If you’re looking for something a bit more specific for your particular situation – or if you don’t want to insulate just the pipes but also your band joists or the crawl space – I would recommend using fiberglass pipe-wrap. In fact, the U.S. Environmental Protection Agency recommends using this type of insulation with gas water heaters. 

If you own an electric water heater, you can’t really go wrong with neoprene or polyethylene foam, though. The process of adding insulation is rather simple, as I mentioned above – it doesn’t require a lot of skill or time. 

Once you’ve measured the pipes, you will only have to cut the insulation so that it fits them and then secure the sleeves. 

Drain the Water 

Draining a pipe
Photo by Thirteen Of Clubs via Flickr (CC BY-SA 2.0)

This particular safety precaution concerns extended vacations and power outages. 

When your water heater doesn’t receive electricity, i.e. when there is no power to it, there will be standing water inside of it. Once we combine this with cold weather, we get cold water that can start freezing at any time and, consequently, expand. As you can already guess, this can have an exceptionally negative effect on the plastic components inside the water heater and lead to further damage down the line. 

That is precisely why the manufacturers of tankless water heaters – one of which is Noritz – advise draining the appliance during a power outage or when the unit is not receiving electricity from a power source. 

Make sure to do this if you’re planning to go on a winter vacation. If you don’t do this, not only can your hot water heater freeze, but also the pipes that are connected to it. 

Keep a Power Source 

Obviously, homeowners don’t have control over all situations. A power outage is rarely something we can see coming – it’s almost always an unexpected case. Homeowners can, however, control how it will affect their homes.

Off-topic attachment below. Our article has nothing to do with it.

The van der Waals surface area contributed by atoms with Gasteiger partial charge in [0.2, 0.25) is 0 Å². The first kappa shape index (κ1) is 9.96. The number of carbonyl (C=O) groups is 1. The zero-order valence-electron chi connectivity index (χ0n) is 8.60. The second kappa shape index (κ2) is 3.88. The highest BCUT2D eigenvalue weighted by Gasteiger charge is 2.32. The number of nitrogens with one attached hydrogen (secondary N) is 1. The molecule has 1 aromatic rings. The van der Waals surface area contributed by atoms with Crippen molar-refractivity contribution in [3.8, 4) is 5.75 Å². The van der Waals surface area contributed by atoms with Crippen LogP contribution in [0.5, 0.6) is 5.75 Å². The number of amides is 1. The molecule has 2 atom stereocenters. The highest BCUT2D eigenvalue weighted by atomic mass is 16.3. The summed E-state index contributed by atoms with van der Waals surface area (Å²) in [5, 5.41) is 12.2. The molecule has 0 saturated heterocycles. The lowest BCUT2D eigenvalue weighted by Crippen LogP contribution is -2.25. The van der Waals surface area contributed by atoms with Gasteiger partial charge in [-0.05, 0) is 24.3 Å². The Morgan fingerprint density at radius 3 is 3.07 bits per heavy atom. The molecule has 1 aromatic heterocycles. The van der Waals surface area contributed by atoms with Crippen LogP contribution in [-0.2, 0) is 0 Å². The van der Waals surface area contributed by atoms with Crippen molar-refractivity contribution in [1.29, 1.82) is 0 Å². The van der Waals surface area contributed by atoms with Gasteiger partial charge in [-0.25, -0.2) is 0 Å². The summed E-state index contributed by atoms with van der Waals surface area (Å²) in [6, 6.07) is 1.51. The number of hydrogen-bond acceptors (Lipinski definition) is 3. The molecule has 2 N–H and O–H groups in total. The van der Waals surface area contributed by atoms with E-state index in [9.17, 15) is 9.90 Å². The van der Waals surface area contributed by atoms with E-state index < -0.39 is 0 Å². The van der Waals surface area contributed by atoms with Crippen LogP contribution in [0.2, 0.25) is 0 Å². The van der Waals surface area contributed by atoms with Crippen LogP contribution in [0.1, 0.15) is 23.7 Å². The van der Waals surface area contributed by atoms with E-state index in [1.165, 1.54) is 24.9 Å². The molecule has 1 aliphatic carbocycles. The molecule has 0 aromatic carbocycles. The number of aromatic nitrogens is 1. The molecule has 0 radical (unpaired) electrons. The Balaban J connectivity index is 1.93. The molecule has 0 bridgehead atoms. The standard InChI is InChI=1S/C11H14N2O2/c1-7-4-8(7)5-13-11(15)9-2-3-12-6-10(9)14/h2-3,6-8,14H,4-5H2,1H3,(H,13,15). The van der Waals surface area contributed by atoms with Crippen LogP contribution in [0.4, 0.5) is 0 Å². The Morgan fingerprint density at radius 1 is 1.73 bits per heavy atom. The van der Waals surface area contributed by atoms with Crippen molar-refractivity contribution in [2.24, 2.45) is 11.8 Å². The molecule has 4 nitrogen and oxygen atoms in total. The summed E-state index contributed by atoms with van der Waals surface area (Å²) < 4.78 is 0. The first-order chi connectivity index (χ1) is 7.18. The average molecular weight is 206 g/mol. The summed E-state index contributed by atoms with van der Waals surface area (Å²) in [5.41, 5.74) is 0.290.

If experiencing a power outage isn’t that uncommon in your region, it’s essential that you set up some kind of backup system. Using a drain-down solenoid is another way to approach this issue – these are capable of keeping the drain valve closed as long as it’s receiving electricity. 

Once the appliance fails to get power, a drain-down solenoid will open its valve and then drain your water heater. Install this simple device and the water inside your water heater won’t freeze easily. 

Install the Water Heater in a Warm Place 

Water heater in a bathroom

Although the fact of whether you can or can’t do something like this depends on your particular situation, it would be best to install your water heater in a well-insulated area. 

If you’re unable to set up your water heater in a heated space, i.e. into a room that’s heated with some sort of space heater, the unit will be far more susceptible to freezing during the colder part of the year. 

And besides the fact that the water heater can freeze overnight in an unheated area, there will also be a greater chance of you having to deal with the frozen pipes leading in and out of the appliance. 

Thaw Frozen Pipes

Water heater pipes

In case the water inside the heater or inside the pipes is frozen, try thawing the pipes in order to get the water running. But before doing that, make sure to find the water shut-off valve. This is because once the pipes thaw, you may end up with a watery mess. 

Use the thermostat to turn up the temperature and then simply wait until the thawing is over. Depending on the external temperature, this can take as little as half an hour or as long as three or four hours.